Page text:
The Enough Project
In April 2016, after considerable foot-dragging, opposition, and obstacles, the two main parties to the conflict in South Sudan that erupted in December 2013 formed a transitional government as mandated in the August 2015 peace agreement. Deadly and escalating violence in multiple parts of the country has since raised serious doubts about the future of the country’s peace and political process. Sustainable peace in South Sudan will continue to be elusive unless leaders make profound and fundamental changes to establish accountability and end impunity.
Accountability was never built into the governance structure of the violent kleptocratic system that the Sudan People’s Liberation Movement (SPLM) established in the aftermath of the 2005 peace deal that ended the 22-year north-south war. By nature, violent kleptocracies hijack governance institutions for the personal financial benefit of those within the ruling network and for the security of the regime. These kleptocracies use extreme violence, including mass atrocities, to maintain their hold on power. In this regard, South Sudan’s governance institutions were hijacked and the ability of these institutions to implement oversight functions was compromised. Wanton corruption by the political elite accelerated to unprecedented levels and further stymied the government’s ability to deliver services to the populace. In 2012, President Salva Kiir estimated that $4 billion was siphoned from the country’s coffers.1 Over the years, many groups and individuals have studied institutional weaknesses in South Sudan. For the elites and their apologists, these weaknesses stem from a capacity shortfall; an affliction that they argue is inherent in processes of establishing new states. The term “capacity building” has become a catchphrase in the donor community, especially in the years immediately following South Sudan’s secession from Sudan. Donors spent a considerable amount of money and energy on capacity- building efforts in almost all sectors, including governance institutions.
Yet the perceived lack of capacity in governance institutions in South Sudan is actually the symptom of a much larger problem. Because governance institutions work at the behest of elite politicians, it is in the interest of these politicians to disable these institutions and limit their ability to play their role in oversight, regulation, and providing checks and balances on other parts of the government.
This coercion is manifest in a number of ways. First, elite politicians starve governance institutions of the funds required to enable them to perform their duties. Second, mandates to uphold accountability are undercut through the legal system. Third, elite politicians ensure that allies receive leadership positions in some of these institutions in order to wield control over their activities, and ultimately to undermine and counter the fight against graft.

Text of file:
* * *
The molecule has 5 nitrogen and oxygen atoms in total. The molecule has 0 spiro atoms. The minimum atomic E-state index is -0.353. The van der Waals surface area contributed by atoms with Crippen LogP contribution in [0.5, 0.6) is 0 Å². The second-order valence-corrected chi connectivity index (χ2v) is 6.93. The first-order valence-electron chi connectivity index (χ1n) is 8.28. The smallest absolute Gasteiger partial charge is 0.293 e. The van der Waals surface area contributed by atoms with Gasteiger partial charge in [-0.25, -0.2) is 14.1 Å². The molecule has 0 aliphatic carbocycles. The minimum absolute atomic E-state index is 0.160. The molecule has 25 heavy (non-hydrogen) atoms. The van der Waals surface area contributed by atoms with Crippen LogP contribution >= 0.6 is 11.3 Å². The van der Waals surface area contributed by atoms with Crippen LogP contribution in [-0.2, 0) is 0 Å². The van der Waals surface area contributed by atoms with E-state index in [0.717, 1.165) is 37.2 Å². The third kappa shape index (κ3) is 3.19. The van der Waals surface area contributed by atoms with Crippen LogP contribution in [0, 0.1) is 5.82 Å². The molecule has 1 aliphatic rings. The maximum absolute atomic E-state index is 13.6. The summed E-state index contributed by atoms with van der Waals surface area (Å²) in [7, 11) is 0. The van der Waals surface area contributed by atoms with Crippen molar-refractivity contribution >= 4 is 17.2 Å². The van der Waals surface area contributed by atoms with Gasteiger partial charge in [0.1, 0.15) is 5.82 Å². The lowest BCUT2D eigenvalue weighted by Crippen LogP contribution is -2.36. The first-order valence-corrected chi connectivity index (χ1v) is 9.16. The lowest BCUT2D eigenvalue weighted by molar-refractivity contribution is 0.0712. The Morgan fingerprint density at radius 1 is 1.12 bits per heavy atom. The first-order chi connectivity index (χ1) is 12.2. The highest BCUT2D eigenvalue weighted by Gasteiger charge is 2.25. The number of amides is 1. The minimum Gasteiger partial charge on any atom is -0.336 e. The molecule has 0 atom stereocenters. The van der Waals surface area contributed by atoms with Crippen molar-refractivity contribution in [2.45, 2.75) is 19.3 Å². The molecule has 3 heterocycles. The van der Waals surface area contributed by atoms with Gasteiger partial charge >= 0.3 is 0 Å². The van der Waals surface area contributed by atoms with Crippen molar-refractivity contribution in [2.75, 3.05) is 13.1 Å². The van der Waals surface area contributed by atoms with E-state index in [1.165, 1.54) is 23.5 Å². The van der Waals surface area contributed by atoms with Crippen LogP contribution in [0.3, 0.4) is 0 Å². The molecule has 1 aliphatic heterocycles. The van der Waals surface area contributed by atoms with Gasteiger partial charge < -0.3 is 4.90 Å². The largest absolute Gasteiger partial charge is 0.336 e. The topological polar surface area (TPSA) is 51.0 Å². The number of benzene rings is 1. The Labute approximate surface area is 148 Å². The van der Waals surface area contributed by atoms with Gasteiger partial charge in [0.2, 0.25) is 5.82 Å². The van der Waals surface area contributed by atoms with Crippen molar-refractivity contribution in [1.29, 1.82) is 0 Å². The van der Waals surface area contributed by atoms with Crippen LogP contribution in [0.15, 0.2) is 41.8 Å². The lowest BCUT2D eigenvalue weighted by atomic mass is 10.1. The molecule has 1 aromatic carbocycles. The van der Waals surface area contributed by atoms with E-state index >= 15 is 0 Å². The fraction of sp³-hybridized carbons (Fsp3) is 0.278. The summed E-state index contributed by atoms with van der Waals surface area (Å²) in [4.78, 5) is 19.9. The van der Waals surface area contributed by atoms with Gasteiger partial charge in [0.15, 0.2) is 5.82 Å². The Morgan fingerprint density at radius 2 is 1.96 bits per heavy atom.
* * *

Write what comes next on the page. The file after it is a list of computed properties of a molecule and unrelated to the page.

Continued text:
This report refers to the “government” and “transitional government” in South Sudan, using the terms interchangeably and acknowledging the many uncertainties about the status of the government and situation at the time of writing.
2 The Enough Project • enoughproject.org
A Hope From Within?
Countering the intentional destruction of governance and transparency in South Sudan
The perceived lack of capacity in governance institutions in South Sudan is actually the symptom of a much larger problem.
This report, based on information collected before the transitional government formed in April 2016 and before violence escalated in Juba in July 2016, reviews the weaknesses of three of South Sudan’s governance institutions that are most critical to establishing accountability: the Anti-Corruption Commission, the National Audit Chamber, and the Public Accounts Committee in the National Legislative Assembly. All three institutions face considerable operational challenges that have undercut their effectiveness in implementing their constitutional mandates. Drawing on field research, this paper shows that the weaknesses of governance institutions in South Sudan stem from deliberate efforts by elite politicians to stymie these institutions’ capacity to perform their core functions to promote government accountability.
In the right political atmosphere and with the right political incentives for reform, these institutions could, however, exercise their roles effectively. The weaknesses can be addressed; they are not inevitable. The weaknesses are instilled in large part by elite kleptocrats. With genuine political will for institutional effectiveness from top leadership, supported by pressure and incentives from international partners with South Sudanese leaders, these critical governance institutions could fulfill their mandates.
It is imperative for South Sudan’s leaders to understand the significance of strong and viable institutions in fostering accountability, and most importantly, credibility for the government. Equally, it is crucial that South Sudan’s top political leaders understand that grand, competitive corruption increases the likelihood of conflict and state collapse.
It is therefore imperative that the transitional government take all the necessary steps to reform institutions of governance as stipulated in the August 2015 peace agreement, or else it could find itself presiding over the disintegration of the state.